Students Praise Young Teachers


Key'Ara Walker

Ms. Renea Urbaniak, who is in her second year teaching at Socastee right after graduating from Coastal Carolina, talks with her math students.

Socastee has three new teachers this year who started teaching straight out of college.

Many students say they enjoy having a younger teacher because of the way they can relate to high school students.

“They understand you more than older teachers,” Freshman Jaylyn McIntyre said.

One thing they better understand is how teens talk, Jaylyn said. Ms. Sarah Eudy, who is teaching math at Socastee just out of college and only five years away from when she graduated from here, said knowing students’ language helps connect with them.

“It’s nice to understand the lingo they use, so then I know what’s going on a little better than older teachers do,” Ms. Eudy said.

However, she said being young can be harder sometimes because students don’t think a younger teacher will hold them accountable as much as an older teacher. 

  “I try not to be too harsh,” she said, “but they do kind of come with and expectation that its going to be like ‘I don’t [have] to do any work because she like cool or whatever’,” Ms. Eudy said.

Some students feel that younger teachers pay more attention to the struggles of young adults.

“They’re more modern and their sense of style is better than most teachers and they  pay attention really well to you and they know what to say every time,” Freshman Kitzia Gabino said.

Ms. Eudy said she tries to let students know she’s on their side.

“I just hope that the students know that there’s always somebody in their corner and that I’m always going to support them and cheer for them, and I want for them to succeed in whatever they do.”

Like Ms. Eudy, Ms. Renea Urbaniak came to Socastee to teach math after graduating from Coastal Carolina in the spring. She interned at Socastee last spring. The other teacher just out of college is English teacher Ms. Emily Johnson, also a Coastal grad and former Socastee intern.

Freshman Gianna Kistenmacher said she has a good relationship with Ms. Urbaniak and believes that she is someone that she can talk to about so many things.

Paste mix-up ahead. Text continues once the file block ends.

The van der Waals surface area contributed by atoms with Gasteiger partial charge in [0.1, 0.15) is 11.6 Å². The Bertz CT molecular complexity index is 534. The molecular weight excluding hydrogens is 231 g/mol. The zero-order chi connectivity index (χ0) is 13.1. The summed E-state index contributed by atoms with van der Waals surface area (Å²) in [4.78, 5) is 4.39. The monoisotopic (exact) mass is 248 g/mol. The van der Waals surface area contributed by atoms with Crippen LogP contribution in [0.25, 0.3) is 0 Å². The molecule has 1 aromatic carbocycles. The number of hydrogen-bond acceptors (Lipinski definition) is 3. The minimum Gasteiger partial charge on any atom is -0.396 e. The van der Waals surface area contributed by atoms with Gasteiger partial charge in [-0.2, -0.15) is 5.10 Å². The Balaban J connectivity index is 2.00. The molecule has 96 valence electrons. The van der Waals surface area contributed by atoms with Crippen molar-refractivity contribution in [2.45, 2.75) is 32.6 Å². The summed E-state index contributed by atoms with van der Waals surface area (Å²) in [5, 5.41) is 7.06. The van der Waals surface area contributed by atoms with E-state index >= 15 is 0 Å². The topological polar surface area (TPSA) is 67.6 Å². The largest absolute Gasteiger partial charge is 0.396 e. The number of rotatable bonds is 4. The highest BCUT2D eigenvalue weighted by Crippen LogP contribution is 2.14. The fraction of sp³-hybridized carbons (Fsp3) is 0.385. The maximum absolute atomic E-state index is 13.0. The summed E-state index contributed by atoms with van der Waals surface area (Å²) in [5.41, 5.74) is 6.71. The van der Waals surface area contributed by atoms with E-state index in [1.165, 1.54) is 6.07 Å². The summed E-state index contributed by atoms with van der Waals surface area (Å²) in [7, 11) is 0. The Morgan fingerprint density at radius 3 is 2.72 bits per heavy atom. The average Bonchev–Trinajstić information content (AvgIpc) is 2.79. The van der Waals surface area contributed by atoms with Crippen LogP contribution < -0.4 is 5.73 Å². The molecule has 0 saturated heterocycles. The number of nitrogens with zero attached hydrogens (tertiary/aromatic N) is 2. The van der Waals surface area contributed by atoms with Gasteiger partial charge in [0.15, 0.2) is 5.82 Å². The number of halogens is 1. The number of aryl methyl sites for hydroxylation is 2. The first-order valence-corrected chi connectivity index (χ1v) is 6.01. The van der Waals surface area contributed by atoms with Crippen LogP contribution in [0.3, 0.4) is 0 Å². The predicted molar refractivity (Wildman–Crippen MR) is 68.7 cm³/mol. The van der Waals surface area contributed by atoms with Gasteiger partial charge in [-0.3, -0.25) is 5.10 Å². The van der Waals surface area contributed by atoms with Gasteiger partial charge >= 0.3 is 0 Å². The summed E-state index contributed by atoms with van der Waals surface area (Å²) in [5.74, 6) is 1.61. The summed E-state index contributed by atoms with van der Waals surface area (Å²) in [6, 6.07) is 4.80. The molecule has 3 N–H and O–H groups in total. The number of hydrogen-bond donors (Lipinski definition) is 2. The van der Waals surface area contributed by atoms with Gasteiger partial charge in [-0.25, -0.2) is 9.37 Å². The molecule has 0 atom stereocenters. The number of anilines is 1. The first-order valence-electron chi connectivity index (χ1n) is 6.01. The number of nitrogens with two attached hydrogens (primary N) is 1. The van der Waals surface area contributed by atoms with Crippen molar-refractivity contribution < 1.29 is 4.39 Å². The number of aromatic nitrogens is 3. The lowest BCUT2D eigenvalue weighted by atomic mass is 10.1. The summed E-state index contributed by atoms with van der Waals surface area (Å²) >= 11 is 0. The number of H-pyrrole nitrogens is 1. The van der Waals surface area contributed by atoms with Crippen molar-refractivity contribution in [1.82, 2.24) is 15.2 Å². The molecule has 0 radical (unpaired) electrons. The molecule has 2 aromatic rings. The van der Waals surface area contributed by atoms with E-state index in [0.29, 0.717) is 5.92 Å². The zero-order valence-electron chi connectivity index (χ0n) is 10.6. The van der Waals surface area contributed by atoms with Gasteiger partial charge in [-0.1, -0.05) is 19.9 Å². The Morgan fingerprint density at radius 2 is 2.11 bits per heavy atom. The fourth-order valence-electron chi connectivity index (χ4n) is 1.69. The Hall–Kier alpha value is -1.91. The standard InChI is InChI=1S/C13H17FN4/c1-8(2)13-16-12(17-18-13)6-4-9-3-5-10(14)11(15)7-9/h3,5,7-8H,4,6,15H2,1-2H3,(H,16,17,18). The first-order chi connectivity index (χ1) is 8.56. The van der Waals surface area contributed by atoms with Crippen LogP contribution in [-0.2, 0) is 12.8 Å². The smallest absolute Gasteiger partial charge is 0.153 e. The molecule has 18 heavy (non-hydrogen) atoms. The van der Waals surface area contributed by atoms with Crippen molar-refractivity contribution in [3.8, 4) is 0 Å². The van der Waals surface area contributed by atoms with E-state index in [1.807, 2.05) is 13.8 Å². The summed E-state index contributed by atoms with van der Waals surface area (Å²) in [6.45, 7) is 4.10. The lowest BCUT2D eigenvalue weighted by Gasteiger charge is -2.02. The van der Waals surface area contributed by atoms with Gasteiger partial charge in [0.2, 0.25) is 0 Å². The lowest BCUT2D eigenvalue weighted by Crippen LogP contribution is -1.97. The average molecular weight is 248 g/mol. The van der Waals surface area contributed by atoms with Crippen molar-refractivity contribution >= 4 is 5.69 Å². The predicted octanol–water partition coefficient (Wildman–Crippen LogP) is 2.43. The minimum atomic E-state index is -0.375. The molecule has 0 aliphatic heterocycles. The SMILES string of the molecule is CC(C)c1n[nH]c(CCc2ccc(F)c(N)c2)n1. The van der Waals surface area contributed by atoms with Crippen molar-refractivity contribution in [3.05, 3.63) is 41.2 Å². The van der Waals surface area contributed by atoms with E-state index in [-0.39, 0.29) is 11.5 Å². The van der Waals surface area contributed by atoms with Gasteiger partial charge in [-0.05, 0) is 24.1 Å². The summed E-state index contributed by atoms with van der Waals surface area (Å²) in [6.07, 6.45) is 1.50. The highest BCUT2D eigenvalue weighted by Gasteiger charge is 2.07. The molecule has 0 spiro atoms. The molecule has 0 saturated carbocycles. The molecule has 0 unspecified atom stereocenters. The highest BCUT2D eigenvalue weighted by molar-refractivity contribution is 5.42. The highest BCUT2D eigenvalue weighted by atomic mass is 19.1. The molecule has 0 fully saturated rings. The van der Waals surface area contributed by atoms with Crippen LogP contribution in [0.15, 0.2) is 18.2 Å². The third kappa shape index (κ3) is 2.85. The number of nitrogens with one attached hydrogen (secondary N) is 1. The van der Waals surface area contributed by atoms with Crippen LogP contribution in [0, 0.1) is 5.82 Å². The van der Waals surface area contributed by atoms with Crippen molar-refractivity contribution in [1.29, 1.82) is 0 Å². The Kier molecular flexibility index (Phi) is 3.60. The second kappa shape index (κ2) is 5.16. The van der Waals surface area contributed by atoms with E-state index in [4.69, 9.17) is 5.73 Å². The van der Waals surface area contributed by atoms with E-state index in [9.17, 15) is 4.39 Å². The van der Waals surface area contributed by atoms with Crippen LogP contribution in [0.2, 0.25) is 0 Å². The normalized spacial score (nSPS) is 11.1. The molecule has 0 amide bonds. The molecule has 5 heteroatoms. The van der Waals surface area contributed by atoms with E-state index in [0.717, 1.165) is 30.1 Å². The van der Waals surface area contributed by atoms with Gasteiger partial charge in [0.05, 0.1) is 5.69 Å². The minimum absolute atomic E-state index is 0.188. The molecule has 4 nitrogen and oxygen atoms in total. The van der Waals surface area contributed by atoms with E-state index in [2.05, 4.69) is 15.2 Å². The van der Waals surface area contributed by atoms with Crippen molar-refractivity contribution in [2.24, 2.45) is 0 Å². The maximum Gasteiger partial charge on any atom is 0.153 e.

“She is a great teacher and also a best friend,” Gianna said. “When you need someone to talk to, she’s always there and can talk through your challenges. When I talk to her I feel like I won’t be judged.”

Ms. Urbaniak wants students to know their grades don’t define their worth.

“The biggest impact that I want to have on students is for them to just know that they are worthy of so much, and even if their grades aren’t the best it doesn’t define how worthy they are,” she said.

Ms. Urbaniak said was not deterred from going into teaching right away by the fact that some teachers are leaving the profession. (According to, a Kansas State University study found that there are more than 36,500 teacher vacancies in the nation and since the pandemic, “teachers have signaled that they’re more inclined to quit their jobs, citing high stress, low pay, and a lack of respect”).

“I wanted to just jump into that profession right away,” she said. “That way, by the time I was 10 years in, I would have so much experience and exposure to resources and that it could just get better every year.”

But being a teacher does come with a lot of stress, especially for someone young with a big learning curve and having to deal with teens so close in age.

Ms. Eudy said she takes care of that by not working at home too much.

“I don’t have as many responsibilities as a lot of other teachers do outside of school, like going home to their families, but I try to leave everything here alone,” Ms. Eudy said. “I at least try to keep the weekends for myself and just find the time for me to just sit down and prioritize my life outside of school.”